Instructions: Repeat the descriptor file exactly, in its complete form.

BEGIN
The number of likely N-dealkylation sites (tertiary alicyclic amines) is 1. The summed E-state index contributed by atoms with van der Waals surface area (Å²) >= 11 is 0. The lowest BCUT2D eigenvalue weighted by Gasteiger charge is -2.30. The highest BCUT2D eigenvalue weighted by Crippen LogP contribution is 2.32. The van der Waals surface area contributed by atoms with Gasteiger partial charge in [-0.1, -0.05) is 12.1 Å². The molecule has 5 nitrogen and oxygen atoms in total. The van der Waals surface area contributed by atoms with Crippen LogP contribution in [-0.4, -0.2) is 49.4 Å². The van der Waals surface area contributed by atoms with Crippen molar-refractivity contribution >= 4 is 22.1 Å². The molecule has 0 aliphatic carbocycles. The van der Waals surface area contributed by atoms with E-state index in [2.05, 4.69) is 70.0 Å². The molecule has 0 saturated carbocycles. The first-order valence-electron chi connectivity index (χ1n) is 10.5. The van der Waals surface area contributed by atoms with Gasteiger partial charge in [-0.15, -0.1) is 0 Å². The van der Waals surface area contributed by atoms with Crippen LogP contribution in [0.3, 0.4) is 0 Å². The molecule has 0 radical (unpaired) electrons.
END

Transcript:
The number of likely N-dealkylation sites (tertiary alicyclic amines) is 1. The summed E-state index contributed by atoms with van der Waals surface area (Å²) >= 11 is 0. The lowest BCUT2D eigenvalue weighted by Gasteiger charge is -2.30. The highest BCUT2D eigenvalue weighted by Crippen LogP contribution is 2.32. The van der Waals surface area contributed by atoms with Gasteiger partial charge in [-0.1, -0.05) is 12.1 Å². The molecule has 5 nitrogen and oxygen atoms in total. The van der Waals surface area contributed by atoms with Crippen LogP contribution in [-0.4, -0.2) is 49.4 Å². The van der Waals surface area contributed by atoms with Crippen molar-refractivity contribution >= 4 is 22.1 Å². The molecule has 0 aliphatic carbocycles. The van der Waals surface area contributed by atoms with E-state index in [2.05, 4.69) is 70.0 Å². The molecule has 0 saturated carbocycles. The first-order valence-electron chi connectivity index (χ1n) is 10.5. The van der Waals surface area contributed by atoms with Gasteiger partial charge in [-0.15, -0.1) is 0 Å². The van der Waals surface area contributed by atoms with Crippen LogP contribution in [0.3, 0.4) is 0 Å². The molecule has 0 radical (unpaired) electrons.